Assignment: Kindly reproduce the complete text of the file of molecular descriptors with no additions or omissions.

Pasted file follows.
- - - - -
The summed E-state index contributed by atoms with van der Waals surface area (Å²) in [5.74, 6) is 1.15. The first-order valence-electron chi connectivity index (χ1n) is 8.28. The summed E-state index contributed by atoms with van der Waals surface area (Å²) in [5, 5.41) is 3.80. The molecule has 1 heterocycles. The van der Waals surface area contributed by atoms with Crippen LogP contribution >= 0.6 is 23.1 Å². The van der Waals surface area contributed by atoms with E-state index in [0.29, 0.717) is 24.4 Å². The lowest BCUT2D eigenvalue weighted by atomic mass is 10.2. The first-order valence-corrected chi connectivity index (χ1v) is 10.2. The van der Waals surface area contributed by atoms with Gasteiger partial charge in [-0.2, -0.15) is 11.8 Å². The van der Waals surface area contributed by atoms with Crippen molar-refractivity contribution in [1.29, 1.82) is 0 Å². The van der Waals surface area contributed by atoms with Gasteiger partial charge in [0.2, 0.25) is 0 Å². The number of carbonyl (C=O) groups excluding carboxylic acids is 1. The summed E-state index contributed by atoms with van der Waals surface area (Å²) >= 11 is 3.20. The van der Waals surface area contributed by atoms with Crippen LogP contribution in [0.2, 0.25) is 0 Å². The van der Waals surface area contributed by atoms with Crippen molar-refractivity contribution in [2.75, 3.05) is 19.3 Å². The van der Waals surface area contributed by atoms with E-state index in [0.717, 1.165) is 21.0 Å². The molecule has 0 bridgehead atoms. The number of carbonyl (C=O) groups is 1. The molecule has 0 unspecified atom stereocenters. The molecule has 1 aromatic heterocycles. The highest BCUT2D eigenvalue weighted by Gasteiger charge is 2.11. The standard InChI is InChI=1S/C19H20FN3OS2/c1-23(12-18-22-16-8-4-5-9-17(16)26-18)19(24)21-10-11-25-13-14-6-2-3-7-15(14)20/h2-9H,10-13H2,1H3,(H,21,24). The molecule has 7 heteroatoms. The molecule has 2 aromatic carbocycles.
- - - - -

The summed E-state index contributed by atoms with van der Waals surface area (Å²) in [5.74, 6) is 1.15. The first-order valence-electron chi connectivity index (χ1n) is 8.28. The summed E-state index contributed by atoms with van der Waals surface area (Å²) in [5, 5.41) is 3.80. The molecule has 1 heterocycles. The van der Waals surface area contributed by atoms with Crippen LogP contribution >= 0.6 is 23.1 Å². The van der Waals surface area contributed by atoms with E-state index in [0.29, 0.717) is 24.4 Å². The lowest BCUT2D eigenvalue weighted by atomic mass is 10.2. The first-order valence-corrected chi connectivity index (χ1v) is 10.2. The van der Waals surface area contributed by atoms with Gasteiger partial charge in [-0.2, -0.15) is 11.8 Å². The van der Waals surface area contributed by atoms with Crippen molar-refractivity contribution in [1.29, 1.82) is 0 Å². The van der Waals surface area contributed by atoms with Gasteiger partial charge in [0.2, 0.25) is 0 Å². The number of carbonyl (C=O) groups excluding carboxylic acids is 1. The summed E-state index contributed by atoms with van der Waals surface area (Å²) >= 11 is 3.20. The van der Waals surface area contributed by atoms with Crippen LogP contribution in [0.2, 0.25) is 0 Å². The van der Waals surface area contributed by atoms with Crippen molar-refractivity contribution in [2.75, 3.05) is 19.3 Å². The van der Waals surface area contributed by atoms with E-state index in [0.717, 1.165) is 21.0 Å². The molecule has 0 bridgehead atoms. The number of carbonyl (C=O) groups is 1. The molecule has 0 unspecified atom stereocenters. The molecule has 1 aromatic heterocycles. The highest BCUT2D eigenvalue weighted by Gasteiger charge is 2.11. The standard InChI is InChI=1S/C19H20FN3OS2/c1-23(12-18-22-16-8-4-5-9-17(16)26-18)19(24)21-10-11-25-13-14-6-2-3-7-15(14)20/h2-9H,10-13H2,1H3,(H,21,24). The molecule has 7 heteroatoms. The molecule has 2 aromatic carbocycles.